Samples of AYB moimoi were analysed for moisture content, total nitrogen, crude protein, ash crude fibre and carbohydrate.The air oven method of Osborne and Voogt was employed in the moisture content determination. The sample was dried to a constant weight in an airtight oven (104°C). The empty dish and the lid were dried in the oven for 15min and transferred to a dessicator to cool. The empty dish was weighed to the nearest mg. About 1g of the sample were then transferred to the dish. The lid was replaced and the dish and its contents weighed as rapidly as possible to the nearest mg. The lid was then removed and the dish and content placed in the oven, avoiding contact with the wall. The sample was dried for several hours. The dish was then removed from the oven, the lid replaced, cooled in a dessicator and reweighed when cool. The dish and sample were dried further for 1hr to ensure that a constant weight had been attained and the moisture content was calculated

Total nitrogen and crude protein were determined using the Macro Kjeldahl method of Osborne and Voogt, 1978.One(1)g of the sample was weighed and transferred into the Kjeldahl flask. Few chips of antibumping granules, 4g digestion catalyst and 20mls concentrated sulphuric acid were added and the flask was held at an angle 45o with a retort stand on an electro-thermal heater. The flask was heated gently for fronting to occur and subside, then, the heat was increased to about 250oC. The digestion was carried out within 2-6hrs by which time the entire sample was digested completely. The digest was cooled to room temperature and diluted to 100ml volume with distilled water. For the distillation, 20ml aliquot of the digest was transferred into a round-bottomed distillation flask. This flask was connected to a Liebig condenser through a mono-arm steel head (adaptor) .The Liebig condenser was connected to a receiver flask through a receiver adaptor. Ten (10) mls of 2% boric acid and 2drops of double indicator were pipetted into the receiver flask. Thirty (30) mls of 40% sodium hydroxide was injected into the distillation flask through a cork with the aid of a syringe. The flask was heated for 10mins to distil the contents. The distillate was collected in the boric acid and titrated with 0.1M hydrochloric acid. The volume of HCL added was recorded as the titre volume. The percentage Nitrogen was calculated as:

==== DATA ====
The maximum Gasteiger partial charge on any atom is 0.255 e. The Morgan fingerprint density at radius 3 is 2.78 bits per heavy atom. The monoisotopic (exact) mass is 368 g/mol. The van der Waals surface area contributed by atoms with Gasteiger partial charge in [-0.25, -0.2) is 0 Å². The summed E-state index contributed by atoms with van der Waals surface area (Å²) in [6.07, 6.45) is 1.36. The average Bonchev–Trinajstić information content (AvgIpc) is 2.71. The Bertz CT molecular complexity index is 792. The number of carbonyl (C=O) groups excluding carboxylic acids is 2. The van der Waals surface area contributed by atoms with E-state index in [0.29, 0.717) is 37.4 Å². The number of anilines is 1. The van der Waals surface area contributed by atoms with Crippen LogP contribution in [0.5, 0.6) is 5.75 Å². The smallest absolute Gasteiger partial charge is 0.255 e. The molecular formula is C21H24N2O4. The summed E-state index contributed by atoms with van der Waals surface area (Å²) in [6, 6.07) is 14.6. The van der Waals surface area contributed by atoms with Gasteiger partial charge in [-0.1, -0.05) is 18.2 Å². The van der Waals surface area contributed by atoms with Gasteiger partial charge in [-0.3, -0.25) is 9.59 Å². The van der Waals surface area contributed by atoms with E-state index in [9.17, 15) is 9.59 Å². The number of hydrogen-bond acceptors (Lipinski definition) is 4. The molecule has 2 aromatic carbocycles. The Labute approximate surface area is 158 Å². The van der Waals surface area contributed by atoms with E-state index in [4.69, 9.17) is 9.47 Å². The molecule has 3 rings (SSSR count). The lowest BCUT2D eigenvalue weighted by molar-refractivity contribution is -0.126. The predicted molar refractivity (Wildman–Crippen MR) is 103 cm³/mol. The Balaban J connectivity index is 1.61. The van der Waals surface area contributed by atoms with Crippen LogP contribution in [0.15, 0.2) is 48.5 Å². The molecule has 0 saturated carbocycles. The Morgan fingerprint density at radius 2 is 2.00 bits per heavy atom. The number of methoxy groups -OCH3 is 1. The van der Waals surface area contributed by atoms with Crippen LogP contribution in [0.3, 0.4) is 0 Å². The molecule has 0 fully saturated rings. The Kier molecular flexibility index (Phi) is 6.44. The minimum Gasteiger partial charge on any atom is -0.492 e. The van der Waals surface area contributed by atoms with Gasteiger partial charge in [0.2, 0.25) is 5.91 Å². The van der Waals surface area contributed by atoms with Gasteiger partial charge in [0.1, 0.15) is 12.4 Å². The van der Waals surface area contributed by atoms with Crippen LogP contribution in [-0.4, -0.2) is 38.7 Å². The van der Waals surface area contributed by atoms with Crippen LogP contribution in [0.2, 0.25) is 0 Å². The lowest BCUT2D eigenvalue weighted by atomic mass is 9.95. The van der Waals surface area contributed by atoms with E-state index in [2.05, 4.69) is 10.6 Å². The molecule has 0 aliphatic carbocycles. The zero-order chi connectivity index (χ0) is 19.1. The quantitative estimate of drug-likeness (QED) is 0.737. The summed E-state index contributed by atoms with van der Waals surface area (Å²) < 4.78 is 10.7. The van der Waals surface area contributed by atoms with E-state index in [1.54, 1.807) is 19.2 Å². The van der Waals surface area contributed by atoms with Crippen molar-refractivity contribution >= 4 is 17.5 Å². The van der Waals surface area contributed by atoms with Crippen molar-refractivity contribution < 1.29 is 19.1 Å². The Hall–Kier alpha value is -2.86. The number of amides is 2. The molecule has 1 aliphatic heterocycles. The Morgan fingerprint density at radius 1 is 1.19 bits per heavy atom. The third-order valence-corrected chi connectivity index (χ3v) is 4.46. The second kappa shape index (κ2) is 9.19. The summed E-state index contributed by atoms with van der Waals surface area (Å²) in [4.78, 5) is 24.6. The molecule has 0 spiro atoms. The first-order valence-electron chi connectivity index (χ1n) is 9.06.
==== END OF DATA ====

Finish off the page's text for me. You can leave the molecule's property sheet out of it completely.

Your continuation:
The lipid content was determined using the Fishwick and Wright method of 1977. The fat was extracted with petroleum ether using the soxhlet method. The solvent was removed by evaporation and the residue i.e fat, weighed. The sample was dried in an air oven at 100oC for 5mins, cooled in a dessicator and weighed. The formular below was used for the calculation,

The Osborne and Voogt method of 1978 was used in determining the ash content. In summary, 1g of the dried sample were added to an already weighed porcelain crucible. The total weight of the crucible and sample was taken. The crucible was pre-heated with an electric heater for the initial decomposition of organic matters present in the sample. The crucible with the charred sample was placed in a muffle furnace and ashing was allowed for 6hrs at a temperature of 630°C.The sample was allowed to cool to room temperature (29+30oC), and the crucible, lid and ash, re-weighed.

W2=Weight of crucible with ash-weight of empty crucible.

The crude fibre was determined using the Osborne and Voogt method of 1978. 1g of the sample was weighed into a conical flask and 200ml of 1.25% of boiling sulphuric acid, added within 1min. The contents of the flask were filtered through a Buchner funnel prepared with a wet 12.5cm filter paper. The sample was washed back into the original flask with 200ml of 1.25% Naoh and boiled for 30mins. All insoluble matter was transferred to the sintered crucible and treated till acid free. The sample was again washed and dried at 100oC to a constant weight. It was then ashed in a muffle furnace at 550°C/hr. The crucible was then cooled in a dessicator and reweighed.


Total carbohydrate was determined by the difference between 100% and crude protein (%), crude fibre (%), ash(%) and lipid(%).

SENSORY EVALUATION: A panel of 8 judges, three males and five females, aged between 20 and 30 years, performed sensory evaluation. These were all students residing in the students' hostel. These students were chosen on the basis of their familiarity with the cowpea moimoi.